Aaron Judge just misses home run No. 61, Yankees clinch playoff spot with walk-off win

NEW YORK – In the ninth inning of a tie game, with home run history on the line, Aaron Judge nearly sent Yankee Stadium into delirium with a 404-foot drive.

“I thought Judgie had it,’’ Josh Donaldson said of the Yankee slugger’s bid for home run No. 61, caught at the center field warning track.

But in Thursday night’s 10th inning, Donaldson delivered a game-winning single off Red Sox reliever Kaleb Ort, sending the Yankees to a 5-4 victory and officially putting them into postseason.

Afterward, Donaldson received the player of the game championship belt and began his acceptance speech by saying: “Welcome to the playoffs.’’

It’s a “great accomplishment, a lot of hard work … to get to this point,’’ Judge said. “But I think you can ask anybody in this room, the job’s not finished."

Yankees' magic number

The next goal is to secure the AL East, and the Yankees (91-58) are 7.5 games ahead of the Toronto Blue Jays, with a division-clinching magic number of six and 13 games remaining.

Against the last-place Red Sox (72-77), the night began with Jameson Taillon’s encouraging start, going six scoreless innings, and striking out eight batters.

But after Clarke Schmidt gave up four runs in the seventh, the Yanks manufactured the tying run in the eighth on pinch-runner Tim Locastro’s stolen base (reversed on review) and Harrison Bader’s sac fly.

It was Bader’s sixth RBI in his first three Yankees games.

Defensively, Judge gets an assist for the Yankees’ fourth straight win, nailing Tommy Pham with a bullet throw at second base after he attempted to stretch a single off the right field wall to start the ninth.

Red Sox manager Alex Cora called it a play that MVP’s make, and it was a reminder that Judge could win an outfield Gold Glove award, along with a Silver Slugger and the AL MVP.

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“Just a complete player,’’ Donaldson said. “You take him off our team and we’re not in the position we’re in.’’

The New York Yankees mob Josh Donaldson following his walk-off single against the Boston Red Sox.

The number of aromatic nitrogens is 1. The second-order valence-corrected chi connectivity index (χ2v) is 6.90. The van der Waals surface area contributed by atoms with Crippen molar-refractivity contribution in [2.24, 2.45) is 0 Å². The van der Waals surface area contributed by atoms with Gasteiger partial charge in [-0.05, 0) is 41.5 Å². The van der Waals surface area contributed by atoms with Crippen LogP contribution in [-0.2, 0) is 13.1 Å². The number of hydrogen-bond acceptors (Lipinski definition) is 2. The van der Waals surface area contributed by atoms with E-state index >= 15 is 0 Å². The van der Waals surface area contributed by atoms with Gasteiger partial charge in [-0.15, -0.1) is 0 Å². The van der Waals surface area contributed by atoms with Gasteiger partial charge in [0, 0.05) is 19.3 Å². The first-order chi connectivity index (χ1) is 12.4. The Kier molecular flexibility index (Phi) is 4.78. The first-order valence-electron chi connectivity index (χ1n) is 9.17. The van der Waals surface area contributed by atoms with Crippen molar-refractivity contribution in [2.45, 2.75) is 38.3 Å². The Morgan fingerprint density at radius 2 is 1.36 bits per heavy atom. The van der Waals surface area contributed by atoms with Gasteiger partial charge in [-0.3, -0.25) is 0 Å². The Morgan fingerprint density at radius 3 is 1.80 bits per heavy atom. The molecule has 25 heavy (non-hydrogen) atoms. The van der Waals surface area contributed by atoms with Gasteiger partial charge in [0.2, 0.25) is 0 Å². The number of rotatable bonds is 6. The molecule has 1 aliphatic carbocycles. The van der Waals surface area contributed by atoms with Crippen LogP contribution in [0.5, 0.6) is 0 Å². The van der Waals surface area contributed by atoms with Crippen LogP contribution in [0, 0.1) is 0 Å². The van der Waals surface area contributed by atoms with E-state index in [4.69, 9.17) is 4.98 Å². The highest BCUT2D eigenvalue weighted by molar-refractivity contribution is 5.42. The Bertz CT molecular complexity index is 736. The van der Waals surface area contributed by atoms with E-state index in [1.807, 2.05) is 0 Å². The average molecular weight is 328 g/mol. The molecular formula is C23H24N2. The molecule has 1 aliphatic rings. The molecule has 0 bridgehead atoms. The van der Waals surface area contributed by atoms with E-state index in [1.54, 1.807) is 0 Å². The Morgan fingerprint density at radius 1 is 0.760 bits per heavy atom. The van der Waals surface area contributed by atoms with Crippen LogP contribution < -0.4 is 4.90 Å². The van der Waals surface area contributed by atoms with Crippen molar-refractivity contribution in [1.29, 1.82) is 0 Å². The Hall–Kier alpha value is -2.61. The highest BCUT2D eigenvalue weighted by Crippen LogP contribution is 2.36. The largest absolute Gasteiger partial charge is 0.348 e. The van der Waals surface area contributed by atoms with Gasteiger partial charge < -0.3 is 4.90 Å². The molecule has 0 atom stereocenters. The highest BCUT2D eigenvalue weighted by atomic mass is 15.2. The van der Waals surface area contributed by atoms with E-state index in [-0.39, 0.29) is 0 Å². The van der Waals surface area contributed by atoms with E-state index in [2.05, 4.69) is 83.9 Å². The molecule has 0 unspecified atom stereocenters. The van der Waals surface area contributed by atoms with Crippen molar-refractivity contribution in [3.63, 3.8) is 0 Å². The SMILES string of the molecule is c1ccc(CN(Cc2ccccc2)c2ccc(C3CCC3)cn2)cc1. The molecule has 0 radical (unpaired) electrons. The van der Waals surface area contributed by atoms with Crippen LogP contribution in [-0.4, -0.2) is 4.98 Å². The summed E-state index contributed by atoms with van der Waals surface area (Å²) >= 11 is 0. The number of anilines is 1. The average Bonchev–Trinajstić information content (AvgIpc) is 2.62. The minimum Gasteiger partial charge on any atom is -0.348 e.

The New York Yankees mob Josh Donaldson following his walk-off single against the Boston Red Sox.

Aaron Judge: So close to 61

Seeking to match Roger Maris in single-season home run history at 61, Judge (0-for-2, three walks) came up with one out and nobody on base in the ninth inning.

With the entire Stadium standing and cheering – and then going silent – Judge drove a towering fly that dropped into Enrique Hernandez’s glove, a few feet from the wall.

“Kind of spooky,’’ Donaldson said of 43,123 fans suddenly falling into a hush right before each pitch to Judge.

That fly to center by Judge was still the longest drive by any player Thursday night.

That includes Triston Casas’ solo shot and Reese McGuire’s go-ahead three-run homer off Schmidt in Boston’s four-run seventh and Giancarlo Stanton’s towering two-run homer in the sixth off Michael Wacha.

“I just got underneath it a little bit,’’ Judge said of Matt Barnes’ 2-2 fastball. “Pretty windy night, I was hoping it was blowing out when I was hitting. Just missed it.’’

Aaron Boone felt that way too, off the bat, but with Judge’s strength, the manager was hopeful “it was going to drop onto Monument Park.’’

According to Elias, Boone became the first manager in MLB history to reach postseason in his first five seasons at the helm.

“It starts a long time ago, a lot of work, a lot of blood, sweat and tears to get to this point,’’ Boone said. “Excited to get this opportunity.’’ 

This article originally appeared on Yankees punch playoff ticket with walk-off win over Red Sox